Crypto investors are raising millions to buy a copy of the Constitution at a Sotheby’s auction
A page of the first printing of the United States Constitution is displayed at the offices of Sotheby’s auction house in New York on September 17, 2021.
Ed Jones | AFP | Getty Images
An organization known as ConstitutionDAO is raising the money using a digital crypto wallet with the aim of crowdsourcing enough funds to make the winning bid when the document hits the auction block on Thursday night.
The foundational text is valued at $15 million to $20 million. Since launching five days ago, the group has thus far raised 967 ether, or $4.3 million.
The exercise offers some of the first practical insight into how crypto infrastructure can be used to facilitate fractional ownership of a physical artifact.
ConstitutionDAO is a decentralized autonomous organization, or DAO, formed for the sole purpose of putting an original copy of the Constitution back in the hands of the people.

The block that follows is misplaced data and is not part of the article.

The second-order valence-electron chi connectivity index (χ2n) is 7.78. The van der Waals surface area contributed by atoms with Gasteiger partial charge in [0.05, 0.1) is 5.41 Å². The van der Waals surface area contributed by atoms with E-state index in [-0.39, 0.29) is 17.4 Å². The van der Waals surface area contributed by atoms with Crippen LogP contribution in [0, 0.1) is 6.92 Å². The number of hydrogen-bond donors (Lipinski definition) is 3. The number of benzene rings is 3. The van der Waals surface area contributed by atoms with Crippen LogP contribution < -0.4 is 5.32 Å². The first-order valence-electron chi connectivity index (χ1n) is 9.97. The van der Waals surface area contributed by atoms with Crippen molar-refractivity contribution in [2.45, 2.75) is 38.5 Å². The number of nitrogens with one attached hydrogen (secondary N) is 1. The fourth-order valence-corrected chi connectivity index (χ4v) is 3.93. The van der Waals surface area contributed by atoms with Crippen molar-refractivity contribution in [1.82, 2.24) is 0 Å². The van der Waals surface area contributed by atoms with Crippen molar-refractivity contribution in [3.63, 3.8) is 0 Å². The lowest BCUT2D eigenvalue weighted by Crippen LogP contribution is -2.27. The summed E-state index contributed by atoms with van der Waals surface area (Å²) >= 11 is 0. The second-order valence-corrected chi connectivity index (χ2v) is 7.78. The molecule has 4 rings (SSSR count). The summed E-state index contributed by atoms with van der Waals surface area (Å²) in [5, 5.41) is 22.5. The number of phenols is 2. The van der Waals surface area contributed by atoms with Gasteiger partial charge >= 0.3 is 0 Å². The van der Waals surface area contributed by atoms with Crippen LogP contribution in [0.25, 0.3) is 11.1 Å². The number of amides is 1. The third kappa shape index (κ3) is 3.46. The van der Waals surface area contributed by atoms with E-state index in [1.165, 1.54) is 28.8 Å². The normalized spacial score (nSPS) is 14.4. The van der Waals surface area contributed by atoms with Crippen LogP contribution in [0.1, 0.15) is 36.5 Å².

Investor Cooper Turley says DAOs are like an “internet community with a shared bank account.” Turley helps build several popular DAOs.
“Basically, a small group of people come together to form a chat group, and then they decide to pull capital together, [typically] using an Ethereum wallet,” Turley previously told CNBC.
DAOs take coordination of resources on the internet to a new level, according to Auston Bunsen, co-founder of QuikNode, which provides blockchain infrastructure to developers and companies. Think random strangers coordinating to buy a basketball team, Bunsen told CNBC.
“They represent a new kind of organization moving at hyper speed,” said Bunsen.
If ConstitutionDAO secures the winning bid with this consortium of crypto bidders, each contributor will fractionally own part of the text.
“Everyone who buys in, they get a portion of the governance token of the DAO, and they can then use that token to vote on where the Constitution should actually be custodied,” ConstitutionDAO contributor Alice Ma told CNBC.
The group is currently weighing different museums across the country, should they take home the first edition copy.